Japan continues to investigate a cyberattack which was disclosed by Mitsubishi Electric Corp. this January. The security breach might have exposed personal and confidential corporate data even though at that time it was claimed that attackers did not get sensitive information about defense contracts.
Mitsubishi revealed that personal data of around 8,000 people also might have been leaked.
The breach was detected last year, June and the delay was due to the increased complexity of the investigation caused by the attackers deleting activity logs.
The intrusion happened on June 28, 2019, and the company conducted an investigation in September 2019. Mitsubishi Electric revealed about the security incident after two local newspapers, the Asahi Shimbun and Nikkei, reported the security breach.
Mitsubishi Electric had also already notified members of the Japanese government and the Ministry of Defense.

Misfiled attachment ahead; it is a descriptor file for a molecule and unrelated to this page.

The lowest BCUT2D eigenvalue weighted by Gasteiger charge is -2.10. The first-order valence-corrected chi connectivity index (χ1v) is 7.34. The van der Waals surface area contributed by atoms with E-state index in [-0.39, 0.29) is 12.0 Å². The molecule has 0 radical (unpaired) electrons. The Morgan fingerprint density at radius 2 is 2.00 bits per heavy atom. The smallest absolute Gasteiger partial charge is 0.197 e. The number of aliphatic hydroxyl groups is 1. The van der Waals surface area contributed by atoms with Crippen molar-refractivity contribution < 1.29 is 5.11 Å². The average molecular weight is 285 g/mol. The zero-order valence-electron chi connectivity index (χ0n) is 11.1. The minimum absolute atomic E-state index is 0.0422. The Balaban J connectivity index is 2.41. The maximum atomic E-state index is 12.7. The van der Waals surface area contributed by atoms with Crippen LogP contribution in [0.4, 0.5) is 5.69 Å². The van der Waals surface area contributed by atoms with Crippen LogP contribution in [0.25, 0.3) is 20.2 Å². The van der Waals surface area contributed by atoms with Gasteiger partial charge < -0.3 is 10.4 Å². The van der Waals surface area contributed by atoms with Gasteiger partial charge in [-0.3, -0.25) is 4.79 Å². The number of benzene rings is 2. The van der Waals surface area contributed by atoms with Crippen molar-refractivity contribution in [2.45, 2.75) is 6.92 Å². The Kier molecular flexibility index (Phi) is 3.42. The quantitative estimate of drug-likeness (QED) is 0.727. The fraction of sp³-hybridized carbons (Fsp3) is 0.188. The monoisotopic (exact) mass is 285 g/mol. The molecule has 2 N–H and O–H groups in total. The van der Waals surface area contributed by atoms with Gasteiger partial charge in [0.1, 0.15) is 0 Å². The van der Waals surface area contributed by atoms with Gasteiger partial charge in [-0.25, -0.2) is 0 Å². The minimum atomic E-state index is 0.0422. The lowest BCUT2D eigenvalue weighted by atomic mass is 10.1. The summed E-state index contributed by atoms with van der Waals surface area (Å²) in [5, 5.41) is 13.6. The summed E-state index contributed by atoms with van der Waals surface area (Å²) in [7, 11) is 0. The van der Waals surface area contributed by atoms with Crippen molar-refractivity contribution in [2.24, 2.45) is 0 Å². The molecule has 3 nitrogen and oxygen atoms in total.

Now, the authorities suspect that the data leak could have exposed details of a prototype of a cutting-edge high-speed gliding missile intended for deployment for the defense of Japan’s remote islands among China’s military activities in the region.
The ministry suspects the information might have been stolen from documents sent from several defense equipment makers as part of a bidding process for the project. Mitsubishi Electric did not win the bid.
Chief Cabinet Secretary Yoshihide Suga announced that the Defense Ministry is investigating the possible impact of the information leak on national security.
The Defense Ministry was working on a prototype of supersonic missile known as HGV, a technology also being studied by the U.S., China, and Russia.
The cyber-attack accredited to a China-linked cyber espionage group tracked as Tick (aka Bronze Butler). The hacker group were targeting Japanese heavy industry, manufacturing and international relations for several years.
According to the experts, the group is linked to the People’s Republic of China and is focused on collecting confidential data.